Titus Kaphar is in focus for our Art Watch for today. This section is brought to you by Art From Us and Divvya Nirula. The Artists we spotlight here can be from any field, across any discipline, and using a variety of media. We share here why we think they are important and worth watching. Be it genius creators of eras gone by. Or the upcoming contemporary artist who is yet to have their first show. All come under the purview of Art Watch.
Titus Kaphar’s work will alters the way one sees history with his provocative paintings, sculptures, drawings and installations. After experiencing his work it will not be a simple matter as he will get into your head about how one speaks with him, about the way his art interacts with history and the known, how artists should engage in the political spaces and on national monuments, cut to his experiences as black artists working today.
Kaphar talks about how he spent his entire school life practically a failure and always on the edge of being thrown out of school – struggling to fit in. This would form the fabric that he would later use as his canvas, which he would rip. It was only when he joined an art history course that he understood himself better and he could validate his perceptions.
Why Titus Kaphar?
Kaphar said of his work: “I’ve always been fascinated by history: art history, American history, world history, individual history – how history is written, recorded, distorted, exploited, reimagined, and understood. In my work I explore the materiality of reconstructive history. I paint and I sculpt, often borrowing from the historical canon, and then alter the work in some way. I cut, crumple, shroud, shred, stitch, tar, twist, bind, erase, break, tear, and turn the paintings and sculptures I create, reconfiguring them into works that nod to hidden narratives and begin to reveal unspoken truths about the nature of history. “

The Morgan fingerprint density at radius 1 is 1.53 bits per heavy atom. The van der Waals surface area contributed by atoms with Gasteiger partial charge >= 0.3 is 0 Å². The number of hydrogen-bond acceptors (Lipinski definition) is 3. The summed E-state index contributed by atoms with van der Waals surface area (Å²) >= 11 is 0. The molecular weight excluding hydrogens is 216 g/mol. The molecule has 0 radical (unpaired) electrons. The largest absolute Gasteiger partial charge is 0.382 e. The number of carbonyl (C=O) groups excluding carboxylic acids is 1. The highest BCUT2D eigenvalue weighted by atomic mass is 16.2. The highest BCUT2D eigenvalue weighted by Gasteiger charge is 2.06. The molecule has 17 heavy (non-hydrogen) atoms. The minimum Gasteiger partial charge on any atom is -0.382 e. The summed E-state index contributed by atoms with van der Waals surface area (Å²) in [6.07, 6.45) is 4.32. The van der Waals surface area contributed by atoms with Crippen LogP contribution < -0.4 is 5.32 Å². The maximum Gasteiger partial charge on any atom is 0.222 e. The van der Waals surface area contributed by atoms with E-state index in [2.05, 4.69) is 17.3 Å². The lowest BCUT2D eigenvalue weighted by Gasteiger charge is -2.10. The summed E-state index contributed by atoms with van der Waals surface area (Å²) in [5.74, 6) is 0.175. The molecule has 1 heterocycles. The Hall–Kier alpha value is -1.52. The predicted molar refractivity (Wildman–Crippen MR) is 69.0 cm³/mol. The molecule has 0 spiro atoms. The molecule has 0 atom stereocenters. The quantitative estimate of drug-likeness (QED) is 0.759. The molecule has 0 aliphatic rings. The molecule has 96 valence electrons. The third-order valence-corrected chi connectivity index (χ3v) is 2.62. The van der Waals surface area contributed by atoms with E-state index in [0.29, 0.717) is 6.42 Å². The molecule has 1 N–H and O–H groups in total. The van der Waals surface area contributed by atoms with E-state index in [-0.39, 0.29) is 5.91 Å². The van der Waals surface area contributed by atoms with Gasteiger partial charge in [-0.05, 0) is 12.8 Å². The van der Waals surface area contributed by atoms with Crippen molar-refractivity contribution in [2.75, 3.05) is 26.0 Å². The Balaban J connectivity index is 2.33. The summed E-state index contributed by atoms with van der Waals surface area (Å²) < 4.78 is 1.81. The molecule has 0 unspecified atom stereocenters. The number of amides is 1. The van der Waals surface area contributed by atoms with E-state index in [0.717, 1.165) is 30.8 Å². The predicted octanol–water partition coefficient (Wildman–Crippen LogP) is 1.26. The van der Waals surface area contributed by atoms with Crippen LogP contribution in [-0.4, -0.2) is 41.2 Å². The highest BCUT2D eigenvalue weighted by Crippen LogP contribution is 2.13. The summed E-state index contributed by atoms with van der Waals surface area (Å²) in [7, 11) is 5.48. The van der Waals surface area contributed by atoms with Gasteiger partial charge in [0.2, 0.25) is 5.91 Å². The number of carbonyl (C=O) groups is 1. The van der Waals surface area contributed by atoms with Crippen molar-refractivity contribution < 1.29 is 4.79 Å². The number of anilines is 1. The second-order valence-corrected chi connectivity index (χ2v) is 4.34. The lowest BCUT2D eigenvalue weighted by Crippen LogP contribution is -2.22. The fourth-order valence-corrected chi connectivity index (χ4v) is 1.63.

As far as he was concerned, when he transferred to San Jose to further study – he was focussed on the part of history where much was left unsaid. These are the areas that he wanted to own, like himself.
Immensely talented he was approached by Time magazine in 2014v to do a painting “Person of the Year” finalists, the Ferguson Protestors. The painting, Yet Another Fight For Remembrance (2014), is a 4-by-5-foot montage showing a group of protesters in Ferguson, Missouri, streaked of white paint, as though erased from the picture plane or, more figuratively, the annals of history.
He has not looked back since then and he won the McArthur Fellowship in 2018.
Kaphar taught himself to paint through various self taught methods – so much of his art also involves how he creates an oil only to smash it, making a statement on its own.
“I have this love for representational painting and this love for post-modernist gestures, these actions that disrupt the history of art making. I think smashing those two things together is how I ended making the things I’m making right now.” Says the artist and this is what gives his work the sharp edge that cuts right through and reaches the viewer.
Since his success he now works in various mediums, and the recent years have seen him branch into more and more multidisciplinary forms. Ultimately Kaphar leaves it up to the audience to make what they will with his realisations and revelations that he offers, but the impetus is to respond to the injustice that stares back, and respond with action. His strength lies in the ability to draw attention to a moral crises which spans the contemporary and the ancient, and his brilliance lies in the seamless joining of both. It can be safely said that Kaphar will be a force to reckon with in the coming years, as an artist.
His works are held in collections in the Museum of Modern Art, Brooklyn Museum and the New Britain Museum of American art to name a few.
For more Artists handpicked by Divvya Nirula – explore the ART WATCH archive.